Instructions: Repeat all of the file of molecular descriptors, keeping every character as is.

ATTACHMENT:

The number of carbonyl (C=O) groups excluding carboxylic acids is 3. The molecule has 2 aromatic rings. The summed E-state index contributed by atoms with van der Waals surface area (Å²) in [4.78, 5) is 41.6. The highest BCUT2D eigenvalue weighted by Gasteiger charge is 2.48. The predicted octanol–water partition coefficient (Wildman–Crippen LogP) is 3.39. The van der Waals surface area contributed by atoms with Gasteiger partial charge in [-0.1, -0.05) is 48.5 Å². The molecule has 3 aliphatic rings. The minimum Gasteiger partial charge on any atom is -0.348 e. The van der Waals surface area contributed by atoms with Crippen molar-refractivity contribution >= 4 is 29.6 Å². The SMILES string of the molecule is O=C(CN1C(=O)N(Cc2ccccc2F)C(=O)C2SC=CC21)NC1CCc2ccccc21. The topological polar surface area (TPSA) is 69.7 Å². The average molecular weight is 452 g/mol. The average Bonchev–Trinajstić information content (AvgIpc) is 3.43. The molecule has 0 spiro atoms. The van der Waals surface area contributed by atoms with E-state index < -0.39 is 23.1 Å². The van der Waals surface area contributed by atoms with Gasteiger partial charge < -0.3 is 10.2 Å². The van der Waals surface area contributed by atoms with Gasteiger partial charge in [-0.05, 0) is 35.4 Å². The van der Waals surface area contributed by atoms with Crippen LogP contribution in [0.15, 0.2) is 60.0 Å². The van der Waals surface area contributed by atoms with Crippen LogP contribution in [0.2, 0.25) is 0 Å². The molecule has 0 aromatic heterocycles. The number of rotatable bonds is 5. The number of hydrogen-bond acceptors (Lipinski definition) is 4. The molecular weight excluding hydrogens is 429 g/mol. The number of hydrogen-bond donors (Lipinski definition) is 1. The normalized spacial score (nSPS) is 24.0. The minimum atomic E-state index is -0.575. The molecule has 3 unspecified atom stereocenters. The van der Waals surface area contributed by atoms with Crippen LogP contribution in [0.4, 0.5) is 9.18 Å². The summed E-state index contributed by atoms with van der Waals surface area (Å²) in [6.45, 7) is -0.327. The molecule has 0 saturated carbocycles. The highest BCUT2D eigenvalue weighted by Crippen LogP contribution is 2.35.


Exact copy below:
The number of carbonyl (C=O) groups excluding carboxylic acids is 3. The molecule has 2 aromatic rings. The summed E-state index contributed by atoms with van der Waals surface area (Å²) in [4.78, 5) is 41.6. The highest BCUT2D eigenvalue weighted by Gasteiger charge is 2.48. The predicted octanol–water partition coefficient (Wildman–Crippen LogP) is 3.39. The van der Waals surface area contributed by atoms with Gasteiger partial charge in [-0.1, -0.05) is 48.5 Å². The molecule has 3 aliphatic rings. The minimum Gasteiger partial charge on any atom is -0.348 e. The van der Waals surface area contributed by atoms with Crippen molar-refractivity contribution >= 4 is 29.6 Å². The SMILES string of the molecule is O=C(CN1C(=O)N(Cc2ccccc2F)C(=O)C2SC=CC21)NC1CCc2ccccc21. The topological polar surface area (TPSA) is 69.7 Å². The average molecular weight is 452 g/mol. The average Bonchev–Trinajstić information content (AvgIpc) is 3.43. The molecule has 0 spiro atoms. The van der Waals surface area contributed by atoms with E-state index < -0.39 is 23.1 Å². The van der Waals surface area contributed by atoms with Gasteiger partial charge < -0.3 is 10.2 Å². The van der Waals surface area contributed by atoms with Gasteiger partial charge in [-0.05, 0) is 35.4 Å². The van der Waals surface area contributed by atoms with Crippen LogP contribution in [0.15, 0.2) is 60.0 Å². The van der Waals surface area contributed by atoms with Crippen LogP contribution in [0.2, 0.25) is 0 Å². The molecule has 0 aromatic heterocycles. The number of rotatable bonds is 5. The number of hydrogen-bond acceptors (Lipinski definition) is 4. The molecular weight excluding hydrogens is 429 g/mol. The number of hydrogen-bond donors (Lipinski definition) is 1. The normalized spacial score (nSPS) is 24.0. The minimum atomic E-state index is -0.575. The molecule has 3 unspecified atom stereocenters. The van der Waals surface area contributed by atoms with Crippen LogP contribution in [0.4, 0.5) is 9.18 Å². The summed E-state index contributed by atoms with van der Waals surface area (Å²) in [6.45, 7) is -0.327. The molecule has 0 saturated carbocycles. The highest BCUT2D eigenvalue weighted by Crippen LogP contribution is 2.35.